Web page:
Semiconductor Quantum Dot Molecule

Toshimasa Fujisawa
Physical Science Laboratory

@ Semiconductor quantum dots are often referred as artificial atoms, since variable number of electrons occupy well-defined discrete energy states. If two of these quantum dots are combined, one can consider an artificial and tunable two-level system, in which a quantum energy state in each dot can be independently controlled by external gate voltages. We have tested the quality of the two-level system in the following two experiments.
Our double quantum dot is fabricated in AlGaAs/GaAs 2DEG (see pictures in the frontispiece). The left and the right gates are used to change the energy states in the left and right dot, respectively. The central gate modifies the coupling strength between the dot, which determines whether the bonding is 'ionic' (in which electrons are localized on individual dots and are interacted with an electrostatic coupling) or 'covalent' (in which an electron is delocalized over both dots). We can control the coupling form from ionic to covalent with increasing the inter-dot coupling strength, which was demonstrated by microwave excitation measurement [1].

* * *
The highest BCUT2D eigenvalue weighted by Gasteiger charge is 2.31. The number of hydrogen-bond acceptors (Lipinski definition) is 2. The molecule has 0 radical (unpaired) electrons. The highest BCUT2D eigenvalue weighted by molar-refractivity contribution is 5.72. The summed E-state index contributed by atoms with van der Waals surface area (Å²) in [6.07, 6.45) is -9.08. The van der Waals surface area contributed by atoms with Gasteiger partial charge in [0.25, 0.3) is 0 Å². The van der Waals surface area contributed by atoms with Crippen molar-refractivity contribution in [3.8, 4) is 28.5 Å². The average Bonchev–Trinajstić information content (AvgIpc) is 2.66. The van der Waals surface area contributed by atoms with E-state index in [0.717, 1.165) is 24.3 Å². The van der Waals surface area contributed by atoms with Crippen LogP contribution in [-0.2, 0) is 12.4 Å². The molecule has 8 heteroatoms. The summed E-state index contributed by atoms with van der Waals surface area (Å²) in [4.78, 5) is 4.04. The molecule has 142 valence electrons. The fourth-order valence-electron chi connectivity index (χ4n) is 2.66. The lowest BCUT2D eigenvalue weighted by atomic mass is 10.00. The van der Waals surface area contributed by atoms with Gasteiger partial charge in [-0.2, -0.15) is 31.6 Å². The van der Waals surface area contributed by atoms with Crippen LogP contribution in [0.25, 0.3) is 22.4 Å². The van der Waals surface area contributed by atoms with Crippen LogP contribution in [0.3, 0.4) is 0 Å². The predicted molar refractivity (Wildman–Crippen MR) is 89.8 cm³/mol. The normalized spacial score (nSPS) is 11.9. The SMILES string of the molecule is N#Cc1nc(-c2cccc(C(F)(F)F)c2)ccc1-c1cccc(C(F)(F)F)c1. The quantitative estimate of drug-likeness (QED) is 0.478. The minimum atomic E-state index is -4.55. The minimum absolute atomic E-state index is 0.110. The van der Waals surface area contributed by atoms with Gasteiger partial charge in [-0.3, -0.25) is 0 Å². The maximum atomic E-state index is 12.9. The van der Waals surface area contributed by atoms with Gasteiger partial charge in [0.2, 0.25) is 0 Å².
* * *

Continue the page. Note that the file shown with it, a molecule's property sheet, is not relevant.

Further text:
The other test of the two-level system is interaction to bosonic environments, which is similar to quantum optics in real atoms or molecules. We have experimentally confirmed that the Einstein relation in quantum optics is satisfied in quantum dot molecules, in which stimulated emission and absorption are related to spontaneous emission with Bose-Einstein distribution of bosons. The little but significant difference is that the boson is 'phonon' in quantum dot, whereas 'photon' in real atoms [2].
Series of experiments on quantum dot have shown successful control of particle-wave duality of a single particle state. Further dynamical studies are needed to apply to quantum logic gates.
These works are collaborated with Prof. L. P. Kouwenhoven et al. at TUDelft and Prof. S. Tarucha at Univ. Tokyo.
[1] T. H. Oosterkamp, et al., Nature 395(1998) 873.
[2] T. Fujisawa, et al., Science 282(1998) 932.

Fig. 1: Schematic diagram of double quantum dot coupled to source and drain contacts (upper part) and schematic wavefunction of the symmetric and anti-symmetric states (lower part). In the first experiment [1], coherent microwave (hn) is applied to measure the energy spacing between the symmetric and antisymmetric states. In the second [2], inelastic current spectra were measured to analyze emission and absorption from Bose-Einstein distributed noise of the Bosonic environment.